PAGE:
According to Common last Words of Dying People in the Huffington Post over 56% of dying people talked about their careers and how important they were in their lives.  Yet Careers are easily dismissed as not important especially as people step into retirement or during the later stages of our life.  How many times have we heard “your career won’t be mentioned on your grave stone or Eulogy, nor will the number of hours you spent at the office”.  Why not?   I want my career to be mentioned on my gravestone and in my Eulogy…

‘Here lies Sandra Boyd Career Consultant’

I am proud of the work I have done and how I have supported so many people in their career.  I am proud of the fact that I have only done work I am passionate about and guided my children to find work they enjoy.

We spend such a large portion of our waking hours working and we should at the very least like what we do and the people we work with.  I have spent my career coaching and supporting other people in their careers and I am saddened when people tell me they are “waiting for a package” which in some cases they wait years in silent misery.  When people tell me they hate their job, the people they worked with and the company they work for yet they will not even consider writing a resume to at least explore finding an opportunity more fulfilling. 

We get one life but we can have multiple career or job opportunities so why not actively manage your career.  I don’t believe that every person is meant to jump out of bed each morning excited to go to work but if you feel like you are going to throw up every Sunday night dreading Monday morning it may be time to at least consider looking at the job market.

Passion is not only for work some enjoy their jobs but save their passion for other aspects of life.  My husband is passionate about golf, music and his family, work is not his top priority but he has a job where he respects his colleagues and likes the work he does.  He has been able to find that balance.  I on the other hand, have no hobbies, I can’t play golf and a good time for me is reading a book that directly relates to my work. You don’t have to want your work to be the focus of your Eulogy but you want to ensure you are not stuck in a job you hate with no way out.

Always ensure you are familiar with your options:

  • Have an up to date resume
  • Network with someone outside your company at least once a week
  • Ask for feedback to understand from your peers how they value their work environment
  • Research the job market on a regular basis
  • Understand the market trends inside and outside your industry
  • Know your skills, attributes, strengths and gaps and recent accomplishments so you know how relevant they are to what employers are looking for
  • If you don’t want to leave your current company explore internal opportunities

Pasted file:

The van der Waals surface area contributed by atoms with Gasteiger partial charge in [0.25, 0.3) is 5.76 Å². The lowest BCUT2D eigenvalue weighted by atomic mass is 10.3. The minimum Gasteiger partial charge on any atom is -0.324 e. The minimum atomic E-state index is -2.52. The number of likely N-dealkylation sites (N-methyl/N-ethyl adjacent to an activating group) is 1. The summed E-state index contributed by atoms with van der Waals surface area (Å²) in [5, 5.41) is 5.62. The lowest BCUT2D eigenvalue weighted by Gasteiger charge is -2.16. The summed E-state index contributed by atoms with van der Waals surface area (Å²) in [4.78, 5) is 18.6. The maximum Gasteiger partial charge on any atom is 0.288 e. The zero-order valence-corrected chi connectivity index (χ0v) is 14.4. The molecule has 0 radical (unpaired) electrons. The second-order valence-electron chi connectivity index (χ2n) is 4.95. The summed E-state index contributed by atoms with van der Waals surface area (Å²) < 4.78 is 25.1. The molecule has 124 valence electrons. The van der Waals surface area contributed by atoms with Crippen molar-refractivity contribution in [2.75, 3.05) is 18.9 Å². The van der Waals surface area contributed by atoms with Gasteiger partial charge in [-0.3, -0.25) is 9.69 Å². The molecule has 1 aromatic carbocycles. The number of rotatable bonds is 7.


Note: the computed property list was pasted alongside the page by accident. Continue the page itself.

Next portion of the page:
• Never have a mind set of “waiting for the package” people will know or feel that you have given up and don’t care – find the positive side of your work
  • Spend at least a few hours a month reviewing your career and ask yourself if you are satisfied or if you need to make changes
  • Seek a professional career coach if you are confused and need to think through your next step – invest in your career

Be willing to step outside your comfort zone so you can at least feel comfortable in the job you are in.

Linkedin logo sign printed on paper

Simple Steps That Will Help Build your Connections on LinkedIn

For the past eight years, I’ve been helping people that are going through career transition with their LinkedIn strategy, and I always assign the same homework after their Profile has been updated: start connecting with people!  Your network is your key to everything in businessincluding finding your new role.

Linking entities. Network, networking, social media, internet co

What clients taught me early on was to assign this homework in the form of a dare. To many, connecting with others on social media seems like a daunting assignment. So daring, or even double-dog daring people to engage in this business handshake provides the motivation they need. However, even if the motivation is enough to get you started, what do you do next?  Who are you going to connect with, especially when you’re feeling a little tentative about the ‘whole social media thing’?  Which people do you want to reach out to, especially if you’re still feeling raw from exiting your last job? 

Here is what I would like to suggest to those of you who no longer have access to your workplace Outlook contacts. I’m going to dare you to data mine your existing contacts on LinkedIn. There’s no need to try recalling names from memory and this is a great way to ease into networking meetings with people you know and like. Keep in mind, this advice is based on the latest LinkedIn interface.  Don’t blink or it might change again!

  • From the LinkedIn navigation bar, pick My Network – Connections.
  • Click on the name of a person you worked with (this doesn’t have to be recent). After their Profile pops up, look for their number of connections.  This is a link. Go ahead and click on the number. Now you should see some people with label next to their name that reads ‘2nd’. These are your 2nd level connections.  In a nutshell, this means that you are not connected to them directly but instead, through another connection you currently have. Now is the time to connect – that social media business handshake that I mentioned earlier. You will likely recognize some of these people labeled 2nd.  People you’ve worked with, done business with, etc.
  • Click on their Connect link and you’ll see a template: Invite “name goes here” to connect on LinkedIn.
  • Complete the entry for how you know each other. This can be as simple as “Hi Fran:  I was taking a few minutes to update my LinkedIn contacts and spotted your name.  Would you like to connect?” Naturally, if you know this person well, you’ll craft a suitably personal note.

Oh, I forgot to mention the best part. You’ll do this daily for a week while treating yourself to your favourite cuppa tea, café corretto, glass of wine or beer – time of day permitting! 

Give this a try.  How many connections did you start with?  How many connections do you have after a week – or whatever term of time you picked?

I dare you…no, I double-dog dare you to share your results!